Richie arrives at the lobby of Maggie’s apartment, where he discovers that the drugs he took were Zolafren, intended for menopause. Outside Maggie’s apartment, a suspicious-looking woman asks Richie about his sister’s whereabouts. After entering, Maggie calls the apartment, indicating to Richie that she is in central booking and upon hearing of the woman, orders Richie to sneak Sophia out of the building.
Richie takes Sophia to a bowling alley where he works. Richie calls central booking, who inform him that his sister was arrested and is awaiting arraignment at 4:30 AM. The owner of the bowling alley, Gideon (Paul Wesley), has Richie brought to the office. Gideon informs him that his girlfriend has been missing for a day, with her last whereabouts being at Bill’s nightclub, and produces a photograph, which Richie recognizes as being of the dead woman he saw the night before. Richie denies knowledge of her whereabouts. He calls Bill, who tells him to come in at 1:30 AM to discuss the situation.
Before I Dissapear
Directed by: Shawn Christensen
StarringB Emmy Rossum, Ron Perlman, Paul Wesley, Fatima Ptacek, Shawn Christensen, Stephanie Kurtzuba, J. Elaine Marcos, Isabelle McNally, Jacqui Denski
Screenplay by: Shawn Christensen
Production Design by: Scott Kuzio
Cinematography by: Daniel Katz
Film Editing by: Andrew Napier, Damon Russell
Costume Design by: Mikaela Wohl
Set Decoration by: Nora Mendis
Art Direction by: Fletcher Chancey
Music by: Darren Morze
MPAA Rating: None.
Studio: IFC Films
Release Date: November 28, 2014
Having recently lost her sight, Ingrid retreats to the safety of her home – a place where she can feel in control, alone with her husband and her thoughts. But Ingrid’s real problems lie within, not beyond the walls of her apartment, and her deepest fears and repressed fantasies soon take over.
Blind is a Norwegian drama film written and directed by Eskil Vogt. The film premiered in-competition in the World Cinema Dramatic Competition at 2014 Sundance Film Festival on January 19, 2014. Vogt received the Screenwriting Award for Blind at the 2014 Sundance Film Festival. The film was later screened in the Panorama section of the 64th Berlin International Film Festival. The film has been nominated for the 2014 Nordic Council Film Prize.
Blind received positive reviews upon its premiere at the 2014 Sundance Film Festival. Review aggregator Rotten Tomatoes reports that 100% of 20 film critics have given the film a positive review, with a rating average of 7.7 out of 10.
Scott Foundas of Variety, said in his review that “Ace Norwegian scribe Eskil Vogt makes a sparkling directorial debut with an alternately tragic and playful tale of a blind authoress.” Boyd van Hoeij in his review for The Hollywood Reporter called the film “An ambitiously constructed screenplay translates into a film that’s easier to admire than to love.”
William Bibbiani from CraveOnline praised the film by saying that “Blind exists as a nebulous construction, ever shifting but ultimately centered around a lovely and funny love-quadrangle with curious characters and consistent insight. The film’s curious blend of the sensual and the cerebral manages to engage even when you begin to lack confidence about whether anything is actually happening at all.”
Review for Bilnd Movie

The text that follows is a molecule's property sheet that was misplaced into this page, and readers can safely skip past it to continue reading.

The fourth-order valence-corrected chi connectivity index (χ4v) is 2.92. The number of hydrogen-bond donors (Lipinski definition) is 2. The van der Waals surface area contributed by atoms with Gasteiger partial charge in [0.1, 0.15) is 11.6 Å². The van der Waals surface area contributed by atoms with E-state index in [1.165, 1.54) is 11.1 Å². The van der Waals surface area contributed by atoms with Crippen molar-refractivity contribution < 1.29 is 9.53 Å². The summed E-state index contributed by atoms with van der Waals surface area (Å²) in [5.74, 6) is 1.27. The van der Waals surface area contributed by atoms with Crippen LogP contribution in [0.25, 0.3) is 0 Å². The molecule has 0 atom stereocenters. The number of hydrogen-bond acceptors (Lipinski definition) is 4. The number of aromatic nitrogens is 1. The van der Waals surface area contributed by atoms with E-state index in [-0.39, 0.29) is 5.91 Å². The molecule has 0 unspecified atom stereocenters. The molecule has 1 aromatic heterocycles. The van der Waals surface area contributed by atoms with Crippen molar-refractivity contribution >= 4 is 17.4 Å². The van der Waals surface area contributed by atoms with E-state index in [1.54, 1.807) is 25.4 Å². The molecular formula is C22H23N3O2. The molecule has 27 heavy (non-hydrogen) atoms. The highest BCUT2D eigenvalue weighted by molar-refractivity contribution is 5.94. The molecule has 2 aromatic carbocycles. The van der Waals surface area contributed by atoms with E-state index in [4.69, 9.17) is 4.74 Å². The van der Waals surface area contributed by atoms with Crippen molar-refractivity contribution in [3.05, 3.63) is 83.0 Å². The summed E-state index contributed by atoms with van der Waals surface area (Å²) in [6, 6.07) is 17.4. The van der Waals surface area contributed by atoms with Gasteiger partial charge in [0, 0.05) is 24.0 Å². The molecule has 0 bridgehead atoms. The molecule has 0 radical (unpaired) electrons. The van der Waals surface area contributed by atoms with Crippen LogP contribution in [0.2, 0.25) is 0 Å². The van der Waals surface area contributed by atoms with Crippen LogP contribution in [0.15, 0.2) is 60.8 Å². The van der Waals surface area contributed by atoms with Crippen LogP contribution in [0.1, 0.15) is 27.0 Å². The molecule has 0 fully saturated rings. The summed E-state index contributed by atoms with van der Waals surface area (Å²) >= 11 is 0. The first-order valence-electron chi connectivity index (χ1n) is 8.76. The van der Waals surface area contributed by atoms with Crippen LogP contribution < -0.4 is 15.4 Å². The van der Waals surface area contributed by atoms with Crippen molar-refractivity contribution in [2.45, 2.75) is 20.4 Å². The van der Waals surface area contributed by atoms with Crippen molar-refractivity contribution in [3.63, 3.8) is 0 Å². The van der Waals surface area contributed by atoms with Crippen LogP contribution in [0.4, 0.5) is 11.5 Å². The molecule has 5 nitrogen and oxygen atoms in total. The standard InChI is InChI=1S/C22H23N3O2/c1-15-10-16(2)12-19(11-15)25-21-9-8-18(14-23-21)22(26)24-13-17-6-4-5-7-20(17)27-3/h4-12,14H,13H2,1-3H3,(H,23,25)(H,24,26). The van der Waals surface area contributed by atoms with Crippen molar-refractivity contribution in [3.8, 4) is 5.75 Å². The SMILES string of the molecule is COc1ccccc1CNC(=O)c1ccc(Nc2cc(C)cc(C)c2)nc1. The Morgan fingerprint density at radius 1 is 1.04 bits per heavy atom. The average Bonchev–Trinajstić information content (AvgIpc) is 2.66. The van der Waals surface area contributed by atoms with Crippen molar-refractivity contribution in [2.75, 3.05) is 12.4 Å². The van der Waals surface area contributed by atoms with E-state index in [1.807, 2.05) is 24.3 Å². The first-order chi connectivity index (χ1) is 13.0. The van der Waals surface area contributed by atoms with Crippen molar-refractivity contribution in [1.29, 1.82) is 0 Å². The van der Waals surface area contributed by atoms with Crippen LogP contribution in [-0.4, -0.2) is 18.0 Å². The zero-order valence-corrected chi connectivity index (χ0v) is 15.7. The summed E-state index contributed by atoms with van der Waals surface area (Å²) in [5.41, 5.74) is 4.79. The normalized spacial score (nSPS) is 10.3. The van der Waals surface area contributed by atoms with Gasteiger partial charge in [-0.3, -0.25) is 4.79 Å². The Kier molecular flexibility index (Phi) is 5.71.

A Norwegian woman who has lost her sight prefers to stay within the confines of her own home, memories and thoughts in Blind, the skillful if a tad cold directorial debut of screenwriter Eskil Vogt (Joachim Trier’s Reprise and Oslo, August 31st).
Though the film’s structure makes it very hard to warm to the protagonist until very late into the proceedings, Vogt finally manages to not only suggest what the world of a blind person must be like in terms of the countless everyday impracticalities but also what it could do to the inner life of a thirty-something woman who’s married and would’ve liked to have children.
The blind Ingrid (Ellen Dorrit Petersen) opens the film in voice-over, conjuring up the image of a tree before the camera shows what she’s talking about. “Places are harder to remember,” she continues, describing how it helps if she’s frequented them often before she lost her eyesight. The film then shows at length what should in theory be a facile domestic task: making some tea and then sitting down to drink it. Already, Vogt is implying with the minute way of observing the action that it pays for the viewer to pay close attention to details.
Audiences will need to do just that, as the narrative, much of it accompanied by Ingrid’s voice-over, keeps introducing new material that’ll inspire double takes or necessitate backtracking through the story.
Ingrid introduces us to the lonely and somewhat portly Einar (Marius Kolbenstvedt), who is addicted to fetish-dominated porn (shown in all its explicit glory) though, as Ingrid remarks, “the Internet can’t tell him how it feels to touch those bodies.” Einar often spies on the lonely young woman who lives in the building across the street, Elin (Vera Vitali), a divorced Swedish mother whose shared custody of her child has made her a prisoner of Norway. In an early bravura sequence, Einar provides the sound to the mute image he sees of Elin in her flat by switching to the same TV channel and eating the same snack. It’s an early indication of the importance of sound in this story narrated by a blind woman.
There’s also the married architect, Morten (Henrik Rafaelsen), qualified by his wife as extremely boring, though apparently not boring enough to secretly communicate with Elin via Internet chat. The film’s first half toggles between the stories of these three characters and the narrator, as it gradually emerges that Ingrid, when home alone, has taken to writing stories and that not everything we see is necessarily real, as a meeting of old student buddies Morten and Einar at a café suggests when, suddenly, the background behind one of the characters suggests he’s been miraculously transported to another place though the conversation between the two simply seems to continue.
Directed by: Eskil Vogt
Starring: Ellen Dorrit Petersen, Henrik Rafaelsen, Vera Vitali, Marius Kolbenstvedt, Stella Kvam Young, Nikki Butenschøn
Screenplay by: Eskil Vogt
Production Design by: Jørgen Stangebye Larsen
Cinematography by: Thimios Bakatakis
Film Editing by: Jens Christian Fodstad
Costume Design by: Ellen Dæhli Ystehede
Set Decoration by: Solfrid Kjetså
Music by: Henk Hofstede
Release Date: January 19, 2014